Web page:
Evelyn Doyle

Evelyn Doyle now lives in Scotland with her partner of 14 years Michael. She trained as a psychiatric nurse, then became a police officer and later moved on to running her own patisserie company. She has one son, Benjamin, and grandson Joshua.Molly McCloskey, who collaborated with Evelyn, was born in 1964 in Philadelphia. She published her first collection of short stories, Soloman's Seal, in 1997. Her new collection, The Beautiful Changes, was published by the Lilliput Press in February 2002. She now lives in Ocean City, Co Sligo.Evelyn Doyle now lives in Scotland with her partner of 14 years Michael. She trained as a psychiatric nurse, then became a police officer and later moved on to running her own patisserie company. She has one, Benjamin, and grandson, Joshua.

George East

George East has enjoyed a spectacularly eclectic career path including stints as a pickled onion manufacturer, gravedigger, radio producer, publican and professional bed tester. Now dedicated to writing and to devising increasingly elaborate money-making schemes, George has settled in the Cotentin region of Normandy where he lives very happily with long-suffering wife Donella.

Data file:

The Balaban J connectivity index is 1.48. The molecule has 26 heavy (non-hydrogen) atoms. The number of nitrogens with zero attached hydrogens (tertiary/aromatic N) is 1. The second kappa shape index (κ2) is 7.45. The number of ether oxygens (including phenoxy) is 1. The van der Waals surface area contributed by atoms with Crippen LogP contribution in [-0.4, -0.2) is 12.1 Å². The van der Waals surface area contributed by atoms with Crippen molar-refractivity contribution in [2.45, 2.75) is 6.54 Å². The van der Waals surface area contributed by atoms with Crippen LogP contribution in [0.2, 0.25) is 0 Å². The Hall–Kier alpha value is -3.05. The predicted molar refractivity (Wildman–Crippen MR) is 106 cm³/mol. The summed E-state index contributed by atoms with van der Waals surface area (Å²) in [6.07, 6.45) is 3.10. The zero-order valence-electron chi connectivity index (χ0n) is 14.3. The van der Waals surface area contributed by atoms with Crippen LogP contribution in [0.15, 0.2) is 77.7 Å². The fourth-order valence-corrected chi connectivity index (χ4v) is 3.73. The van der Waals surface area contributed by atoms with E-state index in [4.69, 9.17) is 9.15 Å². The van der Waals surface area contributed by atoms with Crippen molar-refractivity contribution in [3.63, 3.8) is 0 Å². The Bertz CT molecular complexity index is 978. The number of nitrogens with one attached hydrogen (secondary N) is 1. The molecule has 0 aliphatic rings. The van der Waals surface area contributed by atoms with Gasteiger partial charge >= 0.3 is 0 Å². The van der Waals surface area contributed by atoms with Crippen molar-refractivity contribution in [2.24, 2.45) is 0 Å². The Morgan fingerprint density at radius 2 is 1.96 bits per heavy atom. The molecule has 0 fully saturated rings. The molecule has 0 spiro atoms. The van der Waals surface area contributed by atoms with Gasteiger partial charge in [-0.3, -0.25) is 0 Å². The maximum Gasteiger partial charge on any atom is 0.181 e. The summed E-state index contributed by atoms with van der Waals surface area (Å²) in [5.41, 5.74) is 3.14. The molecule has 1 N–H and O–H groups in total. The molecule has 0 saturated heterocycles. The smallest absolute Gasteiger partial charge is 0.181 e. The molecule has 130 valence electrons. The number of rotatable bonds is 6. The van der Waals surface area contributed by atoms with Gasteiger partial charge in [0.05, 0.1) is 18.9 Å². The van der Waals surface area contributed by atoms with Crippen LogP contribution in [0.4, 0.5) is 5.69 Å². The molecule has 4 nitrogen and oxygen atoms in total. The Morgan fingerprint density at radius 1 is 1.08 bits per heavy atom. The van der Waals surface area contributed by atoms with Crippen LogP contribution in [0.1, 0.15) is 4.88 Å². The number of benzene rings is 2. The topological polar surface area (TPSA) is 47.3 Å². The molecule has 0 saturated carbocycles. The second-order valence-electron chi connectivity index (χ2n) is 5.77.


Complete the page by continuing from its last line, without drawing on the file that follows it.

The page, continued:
Guy Pratt

Guy Pratt started out in eighties band Icehouse, who suddenly found themselves supporting David Bowie on his 'Serious Moonlight' tour of 1983. Since then he's played bass with everyone, from The Smiths, Pink Floyd, Michael Jackson and Madonna, through to Iggy Pop, The Pretenders and Echo and the Bunnymen. His live show was a success at 2005's Edinburgh festival, and he had a nationwide string of dates in 2006.

Harlan Ellison

Harlan Ellison is a multiple Hugo and Nebula Award winning writer and editor. He wrote the script for the hugely popular Star Trek episode, The City on the Edge of Forever, the Nebula Award-winning novella, A Boy and his Dog, and many acclaimed stories including 'Shatterday' and 'I Have No Mouth and I Must Scream'. His groundbreaking anthology Dangerous Visions was instrumental in defining the New Wave movement. Harlan Ellison lives in Los Angeles.

Jennifer Worth

Jennifer Worth trained as a nurse at the Royal Berkshire Hospital, Reading, and was later ward sister at the Elizabeth Garrett Anderson Hospital in London, then the Marie Curie Hospital, also in London. Music had always been her passion, and in 1973 she left nursing in order to study music intensively, teaching piano and singing for about 25 years. Jennifer died in May 2011 after a short illness, leaving her husband Philip, two daughters and three grandchildren. Her books have all been bestsellers.

Maggie Hartley

Maggie Hartley has fostered more than 300 children while being a foster carer for over twenty years. Taking on the children other carers often can't cope with, Maggie helps children that are deemed 'unadoptable' because of their behaviour or the extreme trauma that they've been through. She's looked after refugees, supported children through sexual abuse and violence court cases, cared for teenagers on remand and taught young mums how to parent their newborn babies.

Malcolm Castle